Monthly Archives: June 2013

Saving Money with Sustainable Landscape

Saving Money with Sustainable Landscapes

By Michael Chaplinksy, Turf Feeding Systems

Plants need less water than you think when they live in harmony with soil biology.

The segment of the green industry that maintains turfgrass, sports fields and large greenscapes has seen many really significant changes over the past 20 years. Even so, for the most part, we’re doing the same thing, applying chemical fertilizers and overwatering, over and over again, but expecting different results. This is the definition of insanity, according to Albert Einstein.

However, there is a simple, cost-effective method that landscape professionals on the cutting edge are starting to use. It’s called sustainable landscaping, and it doesn’t take a genius to do it.

What is sustainable landscaping? Definitions vary, but in general, it means landscape practices that are in harmony with nature and the local climate, requiring minimal inputs. Sustainable landscape practices can reduce water use by up to 50 percent. They can cut labor costs and the need for chemical fertilizers. The end result is better soils and healthier, more disease-resistant plant material.

Turfgrass managers who have instituted sustainable practices are noting significant results. Focusing on soil and plant health, this method is an efficient management program for any facility or landscape. Maintaining soil nutrition is just as important as any other turfgrass maintenance task, such as mowing or aeration.

The first thing a facility turf manager or maintenance contractor who wants to begin a sustainable landscaping program should do is a bioassay of the soil. This test will evaluate its overall health, its biology and biodiversity. It will also find any pathogens that might be in it. If amendments are needed, they can then be applied by fertigation. This is simply the process of applying quality liquid nutrients through the irrigation system.

But that’s not the goal, that’s just the start. What we’re seeking is a relatively self-sustaining biosphere in the soil that replicates what nature does by itself.

Soil feeds plants. Dying plants feed soil, which in turn feeds plants. This cyclical, symbiotic process has been enacted by nature for millions of years. In jungles, grasslands, forests and other native areas untouched by humans, plants are sustained by this relationship between the soil, the plants and the trees. No one feeds the plants chemical fertilizers out in nature, yet somehow they thrive. Nature does a better job of nourishing plants than we ever could.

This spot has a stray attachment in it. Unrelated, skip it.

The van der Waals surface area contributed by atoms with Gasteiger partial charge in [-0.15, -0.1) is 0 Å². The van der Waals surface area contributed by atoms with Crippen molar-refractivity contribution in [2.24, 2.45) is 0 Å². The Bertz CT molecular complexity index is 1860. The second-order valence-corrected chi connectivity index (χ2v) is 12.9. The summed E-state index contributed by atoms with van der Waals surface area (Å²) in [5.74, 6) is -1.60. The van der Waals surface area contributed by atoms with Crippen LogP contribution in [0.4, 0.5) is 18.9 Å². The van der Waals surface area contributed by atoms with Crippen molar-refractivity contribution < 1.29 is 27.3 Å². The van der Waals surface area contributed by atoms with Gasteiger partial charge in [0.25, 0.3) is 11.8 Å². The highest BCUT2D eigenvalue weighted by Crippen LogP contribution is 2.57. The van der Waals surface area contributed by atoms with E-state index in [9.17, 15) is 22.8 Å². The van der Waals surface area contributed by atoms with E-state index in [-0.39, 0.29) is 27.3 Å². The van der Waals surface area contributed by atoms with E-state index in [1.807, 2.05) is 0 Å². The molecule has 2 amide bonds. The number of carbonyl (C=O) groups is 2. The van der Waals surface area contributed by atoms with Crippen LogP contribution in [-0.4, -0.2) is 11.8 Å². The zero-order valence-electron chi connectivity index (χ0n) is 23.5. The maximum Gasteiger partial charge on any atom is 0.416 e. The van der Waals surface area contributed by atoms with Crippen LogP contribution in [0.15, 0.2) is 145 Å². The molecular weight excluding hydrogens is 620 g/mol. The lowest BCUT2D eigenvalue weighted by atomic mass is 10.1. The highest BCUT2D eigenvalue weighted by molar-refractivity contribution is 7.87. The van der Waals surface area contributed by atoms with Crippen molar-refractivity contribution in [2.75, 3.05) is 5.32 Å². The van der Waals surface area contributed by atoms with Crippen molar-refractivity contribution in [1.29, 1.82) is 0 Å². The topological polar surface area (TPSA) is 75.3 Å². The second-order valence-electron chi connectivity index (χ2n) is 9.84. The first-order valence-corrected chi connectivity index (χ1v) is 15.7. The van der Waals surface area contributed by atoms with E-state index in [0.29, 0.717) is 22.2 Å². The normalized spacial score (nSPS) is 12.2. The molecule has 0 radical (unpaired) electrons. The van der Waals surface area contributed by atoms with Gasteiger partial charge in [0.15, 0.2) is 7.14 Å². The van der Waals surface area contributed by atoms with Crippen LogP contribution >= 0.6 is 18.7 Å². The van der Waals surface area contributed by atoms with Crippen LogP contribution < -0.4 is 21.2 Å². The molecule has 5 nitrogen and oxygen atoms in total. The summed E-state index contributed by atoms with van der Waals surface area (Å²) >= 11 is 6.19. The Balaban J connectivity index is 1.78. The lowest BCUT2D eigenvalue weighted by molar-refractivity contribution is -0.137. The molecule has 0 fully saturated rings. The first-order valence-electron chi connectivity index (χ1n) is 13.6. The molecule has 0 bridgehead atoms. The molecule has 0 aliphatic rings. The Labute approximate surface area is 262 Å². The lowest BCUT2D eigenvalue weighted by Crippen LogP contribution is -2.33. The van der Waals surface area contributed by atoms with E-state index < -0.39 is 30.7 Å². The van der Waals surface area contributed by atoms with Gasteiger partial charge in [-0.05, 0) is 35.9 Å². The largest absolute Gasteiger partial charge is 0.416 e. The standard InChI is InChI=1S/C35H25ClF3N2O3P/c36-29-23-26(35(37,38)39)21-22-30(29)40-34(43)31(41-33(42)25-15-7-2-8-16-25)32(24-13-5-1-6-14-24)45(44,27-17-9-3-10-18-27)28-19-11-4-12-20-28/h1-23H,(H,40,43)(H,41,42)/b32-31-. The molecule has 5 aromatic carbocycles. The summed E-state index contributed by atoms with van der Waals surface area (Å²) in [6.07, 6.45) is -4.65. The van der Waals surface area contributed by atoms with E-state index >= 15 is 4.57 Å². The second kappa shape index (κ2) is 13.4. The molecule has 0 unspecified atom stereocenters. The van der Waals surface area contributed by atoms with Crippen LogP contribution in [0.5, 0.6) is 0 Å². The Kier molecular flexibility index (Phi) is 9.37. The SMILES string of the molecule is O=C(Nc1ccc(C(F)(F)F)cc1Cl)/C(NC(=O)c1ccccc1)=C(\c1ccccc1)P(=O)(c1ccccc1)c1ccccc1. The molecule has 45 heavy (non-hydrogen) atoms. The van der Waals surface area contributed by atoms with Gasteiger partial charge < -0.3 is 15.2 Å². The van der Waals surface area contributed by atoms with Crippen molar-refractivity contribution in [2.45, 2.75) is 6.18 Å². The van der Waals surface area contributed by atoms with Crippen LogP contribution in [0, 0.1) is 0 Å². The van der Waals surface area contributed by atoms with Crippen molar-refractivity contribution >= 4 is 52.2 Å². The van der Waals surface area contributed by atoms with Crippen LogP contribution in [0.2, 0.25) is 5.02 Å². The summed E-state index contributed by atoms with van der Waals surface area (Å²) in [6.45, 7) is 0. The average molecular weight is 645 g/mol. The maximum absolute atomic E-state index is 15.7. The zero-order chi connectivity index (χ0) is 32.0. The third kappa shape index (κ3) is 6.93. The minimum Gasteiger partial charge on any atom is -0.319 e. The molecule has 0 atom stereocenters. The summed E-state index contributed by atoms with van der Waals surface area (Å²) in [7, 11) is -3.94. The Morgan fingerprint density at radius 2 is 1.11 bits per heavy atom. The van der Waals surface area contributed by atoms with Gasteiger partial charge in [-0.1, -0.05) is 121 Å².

Grasses turn over their roots every two to three years, leaving the soil with thousands of pounds of dead roots to decompose. In a soil rich in biodiversity, the dead roots and other organic matter will be converted to organic humus particles. Leaving the roots there to decay naturally, instead of removing them, is like tilling in rich potting soil, only cheaper and more effective.

As soil health improves, it becomes more nutrient-efficient and needs less fertilizer and water. Organic humus particles have great storage capacity. Humus-rich soil becomes a very efficient biological dynamo that will attract, hold and release water and nutrients at a rate ten times higher than clay soil. It increases the efficiency of any mineral or synthetic fertilizers that may then be applied.

This process also frees up nutrients such as phosphorus, iron and boron that are trapped in the soil but unavailable to the plants. They only need to be released so the plants can uptake them.

Roots are where a plant stores water and nutrients. The healthier the soil, the deeper and denser the roots will be. A plant with a good root system is a more efficient plant, one that needs less water— up to 30 percent less in some cases.

The result is higher quality turfgrass.

Plants in soil rich in probiotics will not be stressed by the growth process. They’ll have thicker cell walls and be more disease-resistant, reducing the need for chemicals. Although sustainable practices may not eliminate the need for chemicals entirely, it can reduce their usage to a much lower level, saving money.

Of course, even with sustainable practices, other factors may interfere with soil health. There are many landscapes that have a very high pH, because of bicarbonates in the water or soil. If the pH is too high, nutrients will be unavailable to the grass and will go to waste. Applying sulfur or gypsum as a buffering agent is a simple, low-cost solution to this problem.